Someone who was honestly and deeply engaged with the ideas he spends so much time critiquing wouldn’t be babbling nonsense like “you would use logic to do that, you wouldn’t need some icky category language to talk about return types” or “type system gook getting into spec”…god forbid!

                                                                                            I’ll give him this though: Rich Hickey is doing a great job of convincing the people who already agree with him that static typing is bad.

                                                                                            (Edited to fix some links and a quote)

                                                                                            1. 3

                                                                                              As to “Maybe Not” getting more flak than it deserves…yeah, we’ll have to agree to disagree. (And I’ll note here I’m really surprised that you in particular are taking this position considering how often I see you on here deeply engaging with such a broad variety of academic computer science topics, without needing to use strawmen or appeal to emotion to argue a position.)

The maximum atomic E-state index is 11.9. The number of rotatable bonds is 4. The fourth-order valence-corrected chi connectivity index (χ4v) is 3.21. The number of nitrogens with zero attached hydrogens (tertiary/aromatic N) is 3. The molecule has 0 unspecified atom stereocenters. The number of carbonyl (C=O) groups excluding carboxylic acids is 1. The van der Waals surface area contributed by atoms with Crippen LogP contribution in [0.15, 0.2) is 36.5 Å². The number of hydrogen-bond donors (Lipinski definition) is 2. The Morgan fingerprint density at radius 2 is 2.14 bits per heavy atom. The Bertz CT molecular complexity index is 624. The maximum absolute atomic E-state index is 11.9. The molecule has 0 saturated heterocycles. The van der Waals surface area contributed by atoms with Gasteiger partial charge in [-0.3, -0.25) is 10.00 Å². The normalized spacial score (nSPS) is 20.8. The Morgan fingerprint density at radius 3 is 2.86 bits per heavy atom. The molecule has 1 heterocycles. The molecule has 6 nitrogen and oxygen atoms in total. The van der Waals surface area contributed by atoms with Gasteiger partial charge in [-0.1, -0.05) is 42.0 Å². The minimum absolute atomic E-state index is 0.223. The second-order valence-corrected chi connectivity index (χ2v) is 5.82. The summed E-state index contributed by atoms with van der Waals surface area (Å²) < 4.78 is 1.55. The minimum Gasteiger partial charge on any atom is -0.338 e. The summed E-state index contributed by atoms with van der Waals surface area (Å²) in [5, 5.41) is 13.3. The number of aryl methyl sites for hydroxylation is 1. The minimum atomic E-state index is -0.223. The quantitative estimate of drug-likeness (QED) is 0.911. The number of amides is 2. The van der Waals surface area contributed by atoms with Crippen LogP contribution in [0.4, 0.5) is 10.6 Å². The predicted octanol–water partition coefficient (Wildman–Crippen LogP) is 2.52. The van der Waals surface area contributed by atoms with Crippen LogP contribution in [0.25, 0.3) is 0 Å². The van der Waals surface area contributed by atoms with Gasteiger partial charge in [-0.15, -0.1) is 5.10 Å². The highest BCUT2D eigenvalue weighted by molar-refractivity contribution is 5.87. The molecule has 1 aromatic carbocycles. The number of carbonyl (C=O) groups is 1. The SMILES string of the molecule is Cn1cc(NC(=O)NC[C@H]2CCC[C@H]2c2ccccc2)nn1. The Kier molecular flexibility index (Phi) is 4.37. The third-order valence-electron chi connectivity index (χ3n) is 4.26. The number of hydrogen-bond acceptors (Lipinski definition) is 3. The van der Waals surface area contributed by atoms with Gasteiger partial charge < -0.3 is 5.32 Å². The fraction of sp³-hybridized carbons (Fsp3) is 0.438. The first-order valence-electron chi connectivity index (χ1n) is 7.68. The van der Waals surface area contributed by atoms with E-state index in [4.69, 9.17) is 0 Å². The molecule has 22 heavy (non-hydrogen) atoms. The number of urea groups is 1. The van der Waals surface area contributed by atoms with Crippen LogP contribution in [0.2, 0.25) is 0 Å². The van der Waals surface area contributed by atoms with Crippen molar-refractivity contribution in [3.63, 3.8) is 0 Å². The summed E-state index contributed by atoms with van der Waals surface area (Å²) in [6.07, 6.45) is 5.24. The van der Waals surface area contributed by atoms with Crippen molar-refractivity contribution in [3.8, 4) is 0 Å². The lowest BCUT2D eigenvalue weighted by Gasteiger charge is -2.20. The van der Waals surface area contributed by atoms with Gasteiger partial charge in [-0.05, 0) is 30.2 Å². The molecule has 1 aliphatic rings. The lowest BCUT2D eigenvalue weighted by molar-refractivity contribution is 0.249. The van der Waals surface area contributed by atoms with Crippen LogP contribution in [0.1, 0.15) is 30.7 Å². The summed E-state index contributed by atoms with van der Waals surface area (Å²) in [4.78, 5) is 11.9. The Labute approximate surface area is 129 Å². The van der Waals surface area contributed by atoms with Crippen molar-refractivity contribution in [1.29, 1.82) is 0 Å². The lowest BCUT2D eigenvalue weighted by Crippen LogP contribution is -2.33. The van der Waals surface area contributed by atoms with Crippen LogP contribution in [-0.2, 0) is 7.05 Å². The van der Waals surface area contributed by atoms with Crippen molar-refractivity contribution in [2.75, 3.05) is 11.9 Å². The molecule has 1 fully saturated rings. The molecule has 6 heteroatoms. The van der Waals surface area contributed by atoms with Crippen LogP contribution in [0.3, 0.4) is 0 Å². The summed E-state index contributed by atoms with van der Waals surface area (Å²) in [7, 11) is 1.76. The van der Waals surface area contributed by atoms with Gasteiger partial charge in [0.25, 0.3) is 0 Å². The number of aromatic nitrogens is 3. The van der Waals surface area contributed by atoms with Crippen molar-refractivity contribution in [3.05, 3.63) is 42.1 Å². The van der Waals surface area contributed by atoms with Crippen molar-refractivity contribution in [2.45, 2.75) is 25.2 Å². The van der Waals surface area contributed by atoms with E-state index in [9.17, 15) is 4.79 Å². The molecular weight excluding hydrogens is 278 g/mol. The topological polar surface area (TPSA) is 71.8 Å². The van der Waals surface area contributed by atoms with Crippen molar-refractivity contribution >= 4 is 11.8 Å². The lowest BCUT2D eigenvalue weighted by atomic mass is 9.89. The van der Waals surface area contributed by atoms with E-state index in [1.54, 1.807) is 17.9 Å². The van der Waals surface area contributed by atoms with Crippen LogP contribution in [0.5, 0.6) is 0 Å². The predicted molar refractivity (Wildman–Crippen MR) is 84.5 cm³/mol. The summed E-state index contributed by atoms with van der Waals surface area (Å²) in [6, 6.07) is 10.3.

Thank you! I should note that just because I deeply engage with a lot of different CS topics doesn’t mean I won’t flail around like an idiot occasionally, or even often.

                                                                                              For example, “Maybe/Either are not type system’s or/union type.” Okay. How do you even argue with that? I don’t even really understand what he’s trying to assert. Does he not believe the Curry-Howard correspondence is valid? For that matter, which type system? Will I get lambasted by the apologists for not understanding his super subtle point, yet again? Meh.

                                                                                              Let me see if I can explain this in a less condescending way than the talk. Let’s take the type Maybe Int, which I’ll write here as Maybe(ℤ). From a set theory perspective, this type is the set {Just x | x ∈ ℤ} ∪ {Nothing}. There is an isomorphism from of the maybe type to the union type ℤ ∪ {Nothing}. Let’s call this latter type Opt(ℤ). Opt(ℤ) is a union type in a way that Maybe(ℤ) is not, because we have ℤ ⊆ Opt(ℤ) but not ℤ ⊆ Maybe(ℤ). 3 ∈ ℤ, 3 ∉ Maybe(ℤ). Again, we have Just 3 ∈ Maybe(ℤ), and an isomorphism that maps Just 3 ↦ 3, so in theory this isn’t a problem.